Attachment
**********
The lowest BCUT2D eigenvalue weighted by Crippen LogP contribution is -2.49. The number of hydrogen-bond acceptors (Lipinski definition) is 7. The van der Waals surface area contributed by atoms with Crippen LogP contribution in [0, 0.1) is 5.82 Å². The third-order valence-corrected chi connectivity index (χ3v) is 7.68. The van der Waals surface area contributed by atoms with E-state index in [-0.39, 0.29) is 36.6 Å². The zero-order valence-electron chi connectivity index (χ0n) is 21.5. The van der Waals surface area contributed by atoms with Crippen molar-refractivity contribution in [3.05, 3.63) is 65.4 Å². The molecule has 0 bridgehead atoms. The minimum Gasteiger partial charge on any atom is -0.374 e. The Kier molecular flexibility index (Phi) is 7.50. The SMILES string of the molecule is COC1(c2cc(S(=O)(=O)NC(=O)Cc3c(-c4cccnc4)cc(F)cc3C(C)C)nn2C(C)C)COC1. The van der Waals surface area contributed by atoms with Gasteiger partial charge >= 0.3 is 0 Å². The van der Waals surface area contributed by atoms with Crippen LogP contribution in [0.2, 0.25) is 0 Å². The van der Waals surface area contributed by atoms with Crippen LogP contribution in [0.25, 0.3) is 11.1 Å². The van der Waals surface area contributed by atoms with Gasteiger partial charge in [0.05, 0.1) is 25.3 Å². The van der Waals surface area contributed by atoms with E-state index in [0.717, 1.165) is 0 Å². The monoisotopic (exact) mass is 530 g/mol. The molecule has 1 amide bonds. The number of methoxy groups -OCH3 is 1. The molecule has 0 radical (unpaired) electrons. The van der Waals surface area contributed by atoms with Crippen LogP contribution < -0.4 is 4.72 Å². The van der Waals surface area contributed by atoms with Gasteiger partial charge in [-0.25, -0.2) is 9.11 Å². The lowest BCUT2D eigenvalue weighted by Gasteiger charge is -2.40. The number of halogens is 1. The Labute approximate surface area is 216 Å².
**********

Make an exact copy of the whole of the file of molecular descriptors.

The lowest BCUT2D eigenvalue weighted by Crippen LogP contribution is -2.49. The number of hydrogen-bond acceptors (Lipinski definition) is 7. The van der Waals surface area contributed by atoms with Crippen LogP contribution in [0, 0.1) is 5.82 Å². The third-order valence-corrected chi connectivity index (χ3v) is 7.68. The van der Waals surface area contributed by atoms with E-state index in [-0.39, 0.29) is 36.6 Å². The zero-order valence-electron chi connectivity index (χ0n) is 21.5. The van der Waals surface area contributed by atoms with Crippen molar-refractivity contribution in [3.05, 3.63) is 65.4 Å². The molecule has 0 bridgehead atoms. The minimum Gasteiger partial charge on any atom is -0.374 e. The Kier molecular flexibility index (Phi) is 7.50. The SMILES string of the molecule is COC1(c2cc(S(=O)(=O)NC(=O)Cc3c(-c4cccnc4)cc(F)cc3C(C)C)nn2C(C)C)COC1. The van der Waals surface area contributed by atoms with Gasteiger partial charge >= 0.3 is 0 Å². The van der Waals surface area contributed by atoms with Crippen LogP contribution in [0.2, 0.25) is 0 Å². The van der Waals surface area contributed by atoms with Crippen LogP contribution in [0.25, 0.3) is 11.1 Å². The van der Waals surface area contributed by atoms with Gasteiger partial charge in [0.05, 0.1) is 25.3 Å². The van der Waals surface area contributed by atoms with E-state index in [0.717, 1.165) is 0 Å². The monoisotopic (exact) mass is 530 g/mol. The molecule has 1 amide bonds. The number of methoxy groups -OCH3 is 1. The molecule has 0 radical (unpaired) electrons. The van der Waals surface area contributed by atoms with Crippen LogP contribution < -0.4 is 4.72 Å². The van der Waals surface area contributed by atoms with Gasteiger partial charge in [-0.25, -0.2) is 9.11 Å². The lowest BCUT2D eigenvalue weighted by Gasteiger charge is -2.40. The number of halogens is 1. The Labute approximate surface area is 216 Å².